In Personal Injury

Pedestrian safety is a rising concern for Texas, as the fatality rate for pedestrians rose 12% last year. According to statistics from the Governors Highway Safety Association, Texas had one of the worst fatality rates for pedestrians in 2018 — ranking third highest in the country behind California and Florida.

Pedestrians and drivers alike need to understand the risk factors of pedestrian fatalities, how to keep our pedestrians safe, and what to do when a collision occurs. Keep reading to learn everything you need to know about Texas car and pedestrian crashes.

Know the Risks: Pedestrian Fatality Risk Factors

All pedestrians should take steps to stay safe, but factors like age, location, and time of day can increase your risk exponentially.

  • Pedestrian Age: Seniors 65+ and children under 15 are most at risk. In 2016, 20% of children under 15 killed in traffic fatalities were pedestrians.
  • Time of Day: Most pedestrian fatalities occur at night due to drowsy drivers, decreased visibility, and alcohol consumption.
  • Walking Location: Pedestrians in the cities are more at risk than rural walkers. And most city pedestrian fatalities occur in non-intersection settings.
  • Alcohol Involvement: Almost half of all fatal pedestrian crashes involved alcohol — not necessarily a drunk driver. Even minor intoxication (on the part of the driver or pedestrian) can significantly increase the fatality risk.
  • Driving Speed: Predictably, the driver’s speed increases both the chance of a pedestrian crash and the risk of a fatality.

“Texas officials know they have a serious problem regarding pedestrian safety and are making efforts to reduce the statewide epidemic. The state is focusing on both educational outreach and physical safety improvements.”


10 Ways You Can Improve Pedestrian Safety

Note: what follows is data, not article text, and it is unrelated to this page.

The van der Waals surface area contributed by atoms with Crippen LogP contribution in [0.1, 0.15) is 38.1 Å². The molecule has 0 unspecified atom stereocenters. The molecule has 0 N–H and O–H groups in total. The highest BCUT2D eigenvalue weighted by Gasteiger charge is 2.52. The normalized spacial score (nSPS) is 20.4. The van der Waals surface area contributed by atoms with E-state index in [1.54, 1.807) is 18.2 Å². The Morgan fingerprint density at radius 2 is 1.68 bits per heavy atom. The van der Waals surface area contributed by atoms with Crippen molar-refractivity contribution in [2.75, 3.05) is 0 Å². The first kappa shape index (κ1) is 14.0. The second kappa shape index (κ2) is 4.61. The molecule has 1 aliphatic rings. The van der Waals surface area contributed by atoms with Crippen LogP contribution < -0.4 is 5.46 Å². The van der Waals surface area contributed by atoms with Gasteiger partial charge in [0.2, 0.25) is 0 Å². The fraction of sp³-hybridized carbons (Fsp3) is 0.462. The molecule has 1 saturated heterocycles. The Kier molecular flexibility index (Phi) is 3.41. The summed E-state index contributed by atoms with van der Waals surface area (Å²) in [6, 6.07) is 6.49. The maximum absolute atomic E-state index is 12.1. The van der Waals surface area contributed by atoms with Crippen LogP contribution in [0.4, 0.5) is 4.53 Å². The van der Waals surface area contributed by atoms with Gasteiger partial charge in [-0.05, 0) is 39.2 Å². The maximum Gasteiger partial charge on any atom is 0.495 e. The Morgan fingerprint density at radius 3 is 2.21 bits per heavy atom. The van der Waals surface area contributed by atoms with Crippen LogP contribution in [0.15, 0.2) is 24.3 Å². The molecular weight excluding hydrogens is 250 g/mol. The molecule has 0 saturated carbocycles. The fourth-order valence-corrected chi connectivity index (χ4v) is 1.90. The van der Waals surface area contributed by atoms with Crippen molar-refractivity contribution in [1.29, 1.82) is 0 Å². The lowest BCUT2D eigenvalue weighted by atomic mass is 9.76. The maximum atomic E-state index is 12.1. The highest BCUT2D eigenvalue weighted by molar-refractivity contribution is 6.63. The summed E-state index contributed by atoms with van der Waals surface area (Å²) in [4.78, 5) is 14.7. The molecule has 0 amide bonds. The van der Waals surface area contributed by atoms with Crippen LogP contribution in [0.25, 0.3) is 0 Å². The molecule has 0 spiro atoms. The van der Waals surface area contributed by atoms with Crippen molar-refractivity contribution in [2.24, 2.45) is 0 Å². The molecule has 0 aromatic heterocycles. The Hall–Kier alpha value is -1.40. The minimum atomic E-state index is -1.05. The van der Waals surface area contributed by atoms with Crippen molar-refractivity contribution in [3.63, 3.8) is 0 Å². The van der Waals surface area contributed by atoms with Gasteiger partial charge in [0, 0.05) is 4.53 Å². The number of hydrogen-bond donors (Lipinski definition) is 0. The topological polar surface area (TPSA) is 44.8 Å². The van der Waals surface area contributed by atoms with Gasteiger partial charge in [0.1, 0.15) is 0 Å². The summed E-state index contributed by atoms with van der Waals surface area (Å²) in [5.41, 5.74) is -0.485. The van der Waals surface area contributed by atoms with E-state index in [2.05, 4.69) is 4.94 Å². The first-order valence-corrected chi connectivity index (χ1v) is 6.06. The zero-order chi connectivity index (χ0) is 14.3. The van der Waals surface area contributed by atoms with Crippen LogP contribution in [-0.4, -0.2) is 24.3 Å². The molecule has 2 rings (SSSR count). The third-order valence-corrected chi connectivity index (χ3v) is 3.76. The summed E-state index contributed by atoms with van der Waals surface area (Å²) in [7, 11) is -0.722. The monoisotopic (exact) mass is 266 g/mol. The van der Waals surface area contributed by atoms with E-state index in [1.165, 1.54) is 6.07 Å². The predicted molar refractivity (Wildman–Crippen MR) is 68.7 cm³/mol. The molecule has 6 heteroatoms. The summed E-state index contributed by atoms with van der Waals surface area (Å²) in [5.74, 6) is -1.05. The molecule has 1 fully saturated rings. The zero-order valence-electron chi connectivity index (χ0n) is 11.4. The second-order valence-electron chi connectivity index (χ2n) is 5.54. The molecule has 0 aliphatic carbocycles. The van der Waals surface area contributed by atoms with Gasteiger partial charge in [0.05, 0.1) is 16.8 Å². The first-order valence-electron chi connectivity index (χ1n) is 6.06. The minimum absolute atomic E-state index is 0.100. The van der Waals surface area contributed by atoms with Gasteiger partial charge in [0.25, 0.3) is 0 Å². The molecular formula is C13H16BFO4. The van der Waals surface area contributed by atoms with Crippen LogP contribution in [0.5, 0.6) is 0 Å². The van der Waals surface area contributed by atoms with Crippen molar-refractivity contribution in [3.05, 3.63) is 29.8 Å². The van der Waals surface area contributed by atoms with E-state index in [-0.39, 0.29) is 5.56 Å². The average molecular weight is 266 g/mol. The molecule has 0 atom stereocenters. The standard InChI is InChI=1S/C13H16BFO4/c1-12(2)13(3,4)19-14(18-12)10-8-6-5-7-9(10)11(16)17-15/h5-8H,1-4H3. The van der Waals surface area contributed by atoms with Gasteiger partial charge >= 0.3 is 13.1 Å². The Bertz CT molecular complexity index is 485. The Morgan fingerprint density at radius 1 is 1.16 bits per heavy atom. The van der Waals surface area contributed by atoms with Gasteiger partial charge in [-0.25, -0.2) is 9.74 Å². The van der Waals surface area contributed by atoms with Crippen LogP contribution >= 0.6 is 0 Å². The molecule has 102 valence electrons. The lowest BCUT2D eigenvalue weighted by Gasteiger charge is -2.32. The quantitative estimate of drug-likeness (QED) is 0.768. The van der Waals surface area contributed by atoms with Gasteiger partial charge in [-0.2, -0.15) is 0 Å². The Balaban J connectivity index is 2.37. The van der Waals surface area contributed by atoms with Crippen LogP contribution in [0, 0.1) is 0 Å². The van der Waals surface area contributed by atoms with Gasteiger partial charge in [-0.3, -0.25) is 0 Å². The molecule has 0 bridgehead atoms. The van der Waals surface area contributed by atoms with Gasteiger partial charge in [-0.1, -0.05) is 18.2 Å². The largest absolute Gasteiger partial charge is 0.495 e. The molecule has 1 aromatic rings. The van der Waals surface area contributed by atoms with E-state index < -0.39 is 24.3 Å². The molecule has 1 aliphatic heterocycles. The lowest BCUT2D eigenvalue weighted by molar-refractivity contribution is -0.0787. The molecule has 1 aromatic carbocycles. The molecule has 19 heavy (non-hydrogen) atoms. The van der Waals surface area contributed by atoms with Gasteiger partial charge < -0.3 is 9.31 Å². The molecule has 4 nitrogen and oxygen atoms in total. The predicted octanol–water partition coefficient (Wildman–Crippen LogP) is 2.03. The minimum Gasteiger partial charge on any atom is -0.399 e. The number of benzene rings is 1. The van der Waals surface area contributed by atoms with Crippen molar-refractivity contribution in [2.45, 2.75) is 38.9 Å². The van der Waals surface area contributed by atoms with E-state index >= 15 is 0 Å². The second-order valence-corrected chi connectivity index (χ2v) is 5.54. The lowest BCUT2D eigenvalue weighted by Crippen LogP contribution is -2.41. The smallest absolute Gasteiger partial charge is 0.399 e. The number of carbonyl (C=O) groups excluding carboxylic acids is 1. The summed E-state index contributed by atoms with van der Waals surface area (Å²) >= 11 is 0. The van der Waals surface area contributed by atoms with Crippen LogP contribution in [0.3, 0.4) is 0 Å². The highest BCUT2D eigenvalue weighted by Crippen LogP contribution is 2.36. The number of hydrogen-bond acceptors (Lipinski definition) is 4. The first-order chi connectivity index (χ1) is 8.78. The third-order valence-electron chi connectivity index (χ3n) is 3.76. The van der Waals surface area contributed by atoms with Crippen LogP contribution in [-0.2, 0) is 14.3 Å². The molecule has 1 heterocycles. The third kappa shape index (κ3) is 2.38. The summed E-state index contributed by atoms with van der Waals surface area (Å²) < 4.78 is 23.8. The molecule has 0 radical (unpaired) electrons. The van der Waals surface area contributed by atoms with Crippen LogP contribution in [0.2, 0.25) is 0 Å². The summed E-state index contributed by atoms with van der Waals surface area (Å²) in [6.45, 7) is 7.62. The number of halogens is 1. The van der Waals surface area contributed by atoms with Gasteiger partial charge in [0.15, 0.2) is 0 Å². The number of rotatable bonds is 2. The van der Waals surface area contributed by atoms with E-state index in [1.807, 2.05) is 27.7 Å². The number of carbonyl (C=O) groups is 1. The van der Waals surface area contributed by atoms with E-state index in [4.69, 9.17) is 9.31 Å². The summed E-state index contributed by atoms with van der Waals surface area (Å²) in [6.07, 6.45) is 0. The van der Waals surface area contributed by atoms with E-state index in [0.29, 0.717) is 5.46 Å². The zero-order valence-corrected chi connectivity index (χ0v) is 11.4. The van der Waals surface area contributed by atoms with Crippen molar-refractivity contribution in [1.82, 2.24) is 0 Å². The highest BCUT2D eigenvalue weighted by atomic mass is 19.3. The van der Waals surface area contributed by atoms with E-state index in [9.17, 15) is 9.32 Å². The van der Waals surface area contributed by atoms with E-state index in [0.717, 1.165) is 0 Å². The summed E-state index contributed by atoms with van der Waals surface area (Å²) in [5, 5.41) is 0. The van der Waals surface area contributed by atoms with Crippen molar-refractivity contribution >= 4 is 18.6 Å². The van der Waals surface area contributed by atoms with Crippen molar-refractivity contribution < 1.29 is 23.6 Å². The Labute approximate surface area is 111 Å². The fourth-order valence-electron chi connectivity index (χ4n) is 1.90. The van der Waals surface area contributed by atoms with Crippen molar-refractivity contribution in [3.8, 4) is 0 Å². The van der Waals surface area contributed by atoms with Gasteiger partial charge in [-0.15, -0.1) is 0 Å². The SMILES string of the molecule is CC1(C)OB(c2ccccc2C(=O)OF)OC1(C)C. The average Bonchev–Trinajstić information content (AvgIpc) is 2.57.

Besides highlighting safe pedestrian walking practices, the following tips also include ways to negate the risk factors mentioned above.

  • Use sidewalks whenever available.
  • No sidewalk? Walk on the left side of the road facing traffic.
  • Yield to vehicles when crossing at a non-designated pedestrian crossing area.
  • Try to make eye contact with drivers before crossing.
  • Passengers should exit and enter a vehicle on the curbside.
  • Help elderly pedestrians cross the street.
  • Teach your kids to look “left, right, left” before crossing a road.
  • Set a good example for your kids by not using your phone or other devices while crossing the street.
  • Don’t let children under ten cross the road alone.
  • Wear reflective gear when walking at night or in the early morning.

RELATED ARTICLE: The Dangers of San Antonio Pedestrian Crossings: What You Need to Know

Texas Officials Taking Efforts to Improve Pedestrian Safety

Texas officials know they have a serious problem regarding pedestrian safety and are making efforts to reduce the statewide epidemic. The state is focusing on both educational outreach and physical safety improvements.

Some of their initiatives include:

  • Building more complete sidewalk networks
  • Engineering safer crosswalks and pedestrian “Walk” signals